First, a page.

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Discussion Starter · #1 ·
Hello,

I know you can purchase magnesium fire starts with the flint striker just about anywhere but does anyone know of a source of scrap magnesium I can use to make my own fire starters?

Also, does all magnesium burn the same way or does it have to be of a specific grade?

I just want to cut some 1/4 x 1/4 x 3 inch blocks of the stuff to add to some small fire kits.

Thanks for your help!

HikerDad
 

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Ephemerally here
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Most Magnesium you run into is alloyed with other metals, and won't spark anywhere as easily as the pure stuff. The pure magnesium scraps you will want will most likely be covered with a thick coating of white oxide.

I would choose to save my time and money elsewhere, and would buy the magnesium fire starters available commercially. Just my choice. YMMV.....
 

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Militant Normal
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Only source I know would be engine side covers from 1980's KTM dirt bikes, and accessory section castings from WW2 Pratt & Whitney radials. Magnesium isn't used much, except where there is an obsession with weight, because is corrodes so fast. It's also too soft to have much strength. And it's dangerous to machine, because the chips are so flammable. Now that engineers can get titanium forgings, magnesium has pretty much disappeared.

Only alloy of magnesium I know that would not work for your fire starters would be Elektron, which was used by the British in aircraft engines. Belly pan of the famous Merlin V-12 engine was Elektron. About 50-50 aluminum and magnesium if I remember right.
 

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reluctant sinner
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All magnesium isn't the same as it is usually an alloy. The Doan Manufacturing mag blocks are good, some of the china ones not so much.

Some of the really old VW blocks would burn nicely.

+1 HandLoad.
 

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In Memory
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You can buy ingots of nearly pure Mg.
But, they are not cheap.
Easy to cut with a sawzall

Check eBay

 

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I found an old old(early/mid 60s?) mag wheel that has enough mag. in the alloy to use in my firestarters(pine pitch, alcohol and mag), but I don't think it would be good for using alone like you're after.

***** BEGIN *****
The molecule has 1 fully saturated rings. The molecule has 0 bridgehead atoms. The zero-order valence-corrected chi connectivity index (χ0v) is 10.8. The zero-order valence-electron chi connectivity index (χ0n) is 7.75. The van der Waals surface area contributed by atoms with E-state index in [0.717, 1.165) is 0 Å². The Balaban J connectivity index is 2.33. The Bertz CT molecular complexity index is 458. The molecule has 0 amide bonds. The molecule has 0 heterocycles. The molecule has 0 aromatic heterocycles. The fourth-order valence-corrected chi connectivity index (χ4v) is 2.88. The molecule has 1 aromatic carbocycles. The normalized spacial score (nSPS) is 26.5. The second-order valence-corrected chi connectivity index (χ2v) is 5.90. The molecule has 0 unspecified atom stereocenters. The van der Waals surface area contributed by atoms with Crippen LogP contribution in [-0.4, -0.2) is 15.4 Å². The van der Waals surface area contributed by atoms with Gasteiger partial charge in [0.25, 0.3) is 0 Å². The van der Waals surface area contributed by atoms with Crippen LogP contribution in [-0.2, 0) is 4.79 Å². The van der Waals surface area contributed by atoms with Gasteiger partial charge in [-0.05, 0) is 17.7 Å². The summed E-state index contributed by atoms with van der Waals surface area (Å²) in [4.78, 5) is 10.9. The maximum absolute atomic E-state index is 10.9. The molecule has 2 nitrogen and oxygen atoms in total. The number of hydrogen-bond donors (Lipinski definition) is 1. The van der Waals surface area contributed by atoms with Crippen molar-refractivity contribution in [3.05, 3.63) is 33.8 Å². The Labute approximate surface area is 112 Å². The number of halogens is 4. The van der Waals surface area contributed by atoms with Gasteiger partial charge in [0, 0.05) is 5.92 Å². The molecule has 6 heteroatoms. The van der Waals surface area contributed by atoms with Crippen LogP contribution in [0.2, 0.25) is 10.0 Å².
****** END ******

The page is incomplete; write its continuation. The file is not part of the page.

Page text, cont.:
I'd go with a commercial mag block, or artist's mag. pigment in a pill bottle.
 

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The sacrificial anode in electric water heaters is Magnesium. If you can find some old electric water heaters, remove the anode from them if there is anything left. They are about 5/8" diameter and about 3 to 4 feet long. I have used this as a source for fire starters.
 

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We are a cathodic protection company and manufacture some of our own Anodes..we use high purity Mag... I have buckets of end pieces 2" Dia. x 4" .... the dust and shavings from cutting makes good fire starter burns white hot..
 

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If you ever find a 1984 Pontiac Fiero in a junkyard, the engine grilles are magnesium. Burned one in a bonfire once...bright as the sun on a pitch black night.
 

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Chef,cook & bottle washer
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Not sure as I havnt tried it, but mercury outboards/drives and various marine applications use magnesium anodes for freshwater applications. I have more than a few set aside as they are replaced regularly.
 

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reluctant sinner
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Bob Lazar is United Nuclear. Mg oxidizes very quickly (turn to white Mg0) and becomes effectively inert, you need to a have shiny metal from being freshly scraped. The thin roll stuff would be good to wrap around something else for compact storage, larger bar stock would be better suited for normal use.
 

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In Memory
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Easy to DIY & very effective.







A bunch of Mg curls, mixed into a tinder nest, LIGHTS RIGHT UP with Ferro sparks.



Best of both worlds, Mg tinder rod on one end, Ferro rod on the other.
 

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Well, one source I found accidently was old Samsonite luggage from the '70's. the metal frames are magnesium. found that out when I burned some in a bonfire cleaning out a house. was so bright I nearly got flash burned. lit up the entire area like military flares...had to shield your eyes and got sunburned at night from the UV...

I have seen old luggage at yard sales and goodwill, usually nobody wants them so now you know there is some hidden value...
 
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